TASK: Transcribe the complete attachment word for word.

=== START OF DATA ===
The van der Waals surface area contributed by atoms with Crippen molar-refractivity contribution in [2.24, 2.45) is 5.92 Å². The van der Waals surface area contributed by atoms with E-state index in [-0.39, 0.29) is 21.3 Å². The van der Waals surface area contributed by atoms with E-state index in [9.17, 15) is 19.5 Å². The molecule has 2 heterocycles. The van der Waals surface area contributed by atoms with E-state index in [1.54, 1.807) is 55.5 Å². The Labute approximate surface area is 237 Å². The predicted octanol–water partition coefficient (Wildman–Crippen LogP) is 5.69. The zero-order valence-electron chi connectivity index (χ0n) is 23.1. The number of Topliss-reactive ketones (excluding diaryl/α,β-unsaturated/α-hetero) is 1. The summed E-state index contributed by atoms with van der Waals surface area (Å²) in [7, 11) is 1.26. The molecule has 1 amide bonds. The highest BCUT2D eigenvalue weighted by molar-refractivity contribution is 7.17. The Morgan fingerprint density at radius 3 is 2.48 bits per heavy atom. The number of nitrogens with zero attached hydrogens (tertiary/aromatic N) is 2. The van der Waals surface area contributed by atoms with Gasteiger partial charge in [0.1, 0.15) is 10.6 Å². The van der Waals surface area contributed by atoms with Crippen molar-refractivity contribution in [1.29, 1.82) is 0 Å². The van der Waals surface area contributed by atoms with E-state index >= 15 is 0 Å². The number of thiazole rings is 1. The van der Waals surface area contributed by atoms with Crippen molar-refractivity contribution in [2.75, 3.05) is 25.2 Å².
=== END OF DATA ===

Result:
The van der Waals surface area contributed by atoms with Crippen molar-refractivity contribution in [2.24, 2.45) is 5.92 Å². The van der Waals surface area contributed by atoms with E-state index in [-0.39, 0.29) is 21.3 Å². The van der Waals surface area contributed by atoms with E-state index in [9.17, 15) is 19.5 Å². The molecule has 2 heterocycles. The van der Waals surface area contributed by atoms with E-state index in [1.54, 1.807) is 55.5 Å². The Labute approximate surface area is 237 Å². The predicted octanol–water partition coefficient (Wildman–Crippen LogP) is 5.69. The zero-order valence-electron chi connectivity index (χ0n) is 23.1. The number of Topliss-reactive ketones (excluding diaryl/α,β-unsaturated/α-hetero) is 1. The summed E-state index contributed by atoms with van der Waals surface area (Å²) in [7, 11) is 1.26. The molecule has 1 amide bonds. The highest BCUT2D eigenvalue weighted by molar-refractivity contribution is 7.17. The Morgan fingerprint density at radius 3 is 2.48 bits per heavy atom. The number of nitrogens with zero attached hydrogens (tertiary/aromatic N) is 2. The van der Waals surface area contributed by atoms with Gasteiger partial charge in [0.1, 0.15) is 10.6 Å². The van der Waals surface area contributed by atoms with Crippen molar-refractivity contribution in [1.29, 1.82) is 0 Å². The van der Waals surface area contributed by atoms with E-state index >= 15 is 0 Å². The number of thiazole rings is 1. The van der Waals surface area contributed by atoms with Crippen molar-refractivity contribution in [2.75, 3.05) is 25.2 Å².